Founded in 1983 as a division of James Dobsons religious right organization Focus on the Family, the Family Research Council is now one of the far rights most powerful advocacy groups, fighting against abortion, stem cell research and LGBTQ equality, and promoting the Judeo-Christian worldview as the basis for a just, free and stable society.

The FRCs chemical abortion report is full of lies and misrepresentations, citing discredited research and junk science. The report uses inflammatory and misleading language, and is replete with hypocritical arguments.

One way FRC tries to mislead the public is by using inflammatory and alarmist language.

For example, they use the phrase chemical abortion to make abortion pills sound dangerouswhen in fact they are very safe.

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Throughout the report, they refer to embryos and fetuses as babies, and they describe misoprostol as a drug that yanks the baby out of the womb. They refer to medication abortion as a violent regimen. Their language is misleading and overwrought.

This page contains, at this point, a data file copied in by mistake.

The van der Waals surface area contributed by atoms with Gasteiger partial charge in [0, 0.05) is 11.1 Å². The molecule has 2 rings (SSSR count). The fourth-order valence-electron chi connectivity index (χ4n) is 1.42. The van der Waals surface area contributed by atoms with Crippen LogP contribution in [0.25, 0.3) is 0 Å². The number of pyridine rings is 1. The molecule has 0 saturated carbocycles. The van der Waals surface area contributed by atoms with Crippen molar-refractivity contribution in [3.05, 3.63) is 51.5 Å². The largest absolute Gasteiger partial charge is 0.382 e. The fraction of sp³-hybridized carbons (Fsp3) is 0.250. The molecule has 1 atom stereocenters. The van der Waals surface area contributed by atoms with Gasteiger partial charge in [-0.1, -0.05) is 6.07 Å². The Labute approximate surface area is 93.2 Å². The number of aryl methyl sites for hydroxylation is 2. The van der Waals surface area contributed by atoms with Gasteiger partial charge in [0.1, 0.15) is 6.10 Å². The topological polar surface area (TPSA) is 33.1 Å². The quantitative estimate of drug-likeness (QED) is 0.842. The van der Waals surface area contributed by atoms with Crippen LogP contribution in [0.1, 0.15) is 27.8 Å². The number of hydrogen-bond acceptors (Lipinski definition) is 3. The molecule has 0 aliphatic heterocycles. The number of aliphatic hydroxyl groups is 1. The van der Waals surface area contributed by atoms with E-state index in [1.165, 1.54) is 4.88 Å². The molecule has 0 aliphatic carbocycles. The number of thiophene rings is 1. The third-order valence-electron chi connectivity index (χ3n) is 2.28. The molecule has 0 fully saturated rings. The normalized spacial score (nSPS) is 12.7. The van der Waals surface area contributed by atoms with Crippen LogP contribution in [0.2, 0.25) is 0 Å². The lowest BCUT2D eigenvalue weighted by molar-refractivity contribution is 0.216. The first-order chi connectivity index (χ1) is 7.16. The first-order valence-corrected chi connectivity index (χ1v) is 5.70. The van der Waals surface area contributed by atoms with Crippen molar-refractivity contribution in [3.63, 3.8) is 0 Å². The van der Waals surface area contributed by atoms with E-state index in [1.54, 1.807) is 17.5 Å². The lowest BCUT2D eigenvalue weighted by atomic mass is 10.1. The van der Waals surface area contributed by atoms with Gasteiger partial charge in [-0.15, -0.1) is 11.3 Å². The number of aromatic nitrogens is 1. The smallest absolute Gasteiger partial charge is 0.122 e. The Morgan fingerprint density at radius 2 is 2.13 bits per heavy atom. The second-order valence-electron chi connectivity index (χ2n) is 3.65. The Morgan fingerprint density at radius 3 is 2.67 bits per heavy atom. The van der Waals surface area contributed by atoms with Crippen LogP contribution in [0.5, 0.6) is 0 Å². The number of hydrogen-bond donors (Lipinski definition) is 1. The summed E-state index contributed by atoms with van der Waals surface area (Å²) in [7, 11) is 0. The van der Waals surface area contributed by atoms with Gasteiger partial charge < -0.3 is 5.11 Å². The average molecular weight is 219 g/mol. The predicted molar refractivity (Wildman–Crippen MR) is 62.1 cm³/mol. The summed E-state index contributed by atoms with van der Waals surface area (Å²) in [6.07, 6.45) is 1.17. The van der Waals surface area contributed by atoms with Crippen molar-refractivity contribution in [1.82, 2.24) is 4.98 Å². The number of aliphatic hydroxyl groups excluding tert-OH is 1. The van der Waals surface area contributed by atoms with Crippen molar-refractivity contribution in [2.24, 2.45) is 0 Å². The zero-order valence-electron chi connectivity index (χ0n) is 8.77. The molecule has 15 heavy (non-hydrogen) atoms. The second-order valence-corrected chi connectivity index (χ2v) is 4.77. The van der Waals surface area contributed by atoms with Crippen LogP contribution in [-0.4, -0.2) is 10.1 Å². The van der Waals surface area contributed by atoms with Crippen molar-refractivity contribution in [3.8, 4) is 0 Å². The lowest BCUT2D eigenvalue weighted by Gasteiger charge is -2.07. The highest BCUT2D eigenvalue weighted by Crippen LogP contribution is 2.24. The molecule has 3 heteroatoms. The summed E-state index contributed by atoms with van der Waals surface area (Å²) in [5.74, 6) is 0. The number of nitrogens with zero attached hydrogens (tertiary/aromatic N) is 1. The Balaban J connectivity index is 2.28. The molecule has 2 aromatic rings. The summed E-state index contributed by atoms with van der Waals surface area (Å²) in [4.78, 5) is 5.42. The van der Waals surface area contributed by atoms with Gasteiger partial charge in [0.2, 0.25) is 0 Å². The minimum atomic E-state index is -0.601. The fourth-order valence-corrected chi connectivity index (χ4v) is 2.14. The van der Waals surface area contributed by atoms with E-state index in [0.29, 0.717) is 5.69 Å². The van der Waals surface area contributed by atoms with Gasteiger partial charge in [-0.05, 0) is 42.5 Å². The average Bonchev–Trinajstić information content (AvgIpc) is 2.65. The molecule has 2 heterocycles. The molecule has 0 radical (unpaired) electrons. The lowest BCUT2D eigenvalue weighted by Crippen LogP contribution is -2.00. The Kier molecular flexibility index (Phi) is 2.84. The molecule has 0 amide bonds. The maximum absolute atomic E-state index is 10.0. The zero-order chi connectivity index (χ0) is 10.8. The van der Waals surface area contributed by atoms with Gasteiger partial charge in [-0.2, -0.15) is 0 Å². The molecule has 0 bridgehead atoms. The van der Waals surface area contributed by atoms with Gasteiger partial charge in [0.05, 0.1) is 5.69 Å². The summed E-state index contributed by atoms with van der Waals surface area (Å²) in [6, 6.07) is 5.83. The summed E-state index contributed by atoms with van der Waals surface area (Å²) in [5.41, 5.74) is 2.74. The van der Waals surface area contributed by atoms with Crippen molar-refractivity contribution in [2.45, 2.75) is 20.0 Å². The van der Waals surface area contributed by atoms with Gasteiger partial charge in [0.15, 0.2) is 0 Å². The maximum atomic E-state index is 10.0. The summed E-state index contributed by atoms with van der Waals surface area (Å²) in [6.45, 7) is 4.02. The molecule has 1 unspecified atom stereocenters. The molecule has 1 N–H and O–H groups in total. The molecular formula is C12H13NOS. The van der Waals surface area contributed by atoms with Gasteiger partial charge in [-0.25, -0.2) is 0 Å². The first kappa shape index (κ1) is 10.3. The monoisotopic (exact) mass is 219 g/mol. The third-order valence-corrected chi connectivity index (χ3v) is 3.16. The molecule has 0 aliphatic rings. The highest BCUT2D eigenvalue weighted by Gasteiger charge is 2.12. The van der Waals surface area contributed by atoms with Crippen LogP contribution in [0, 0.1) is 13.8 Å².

The FRC report repeatedly refers to the abortion industryan attempt to make doctors and other clinicians providing abortion health care sound nefarious and exploitative.

This extreme and inflammatory language demonizes people providing and having abortions. But FRC goes farther. They explicitly lie about the risks of medication abortion.

The FRC report is riddled with misrepresentations and outright lies about the safety of medication abortion. They claim that the abortion pill poses profound dangers to women. In fact, mifepristone is an extremely safe drug.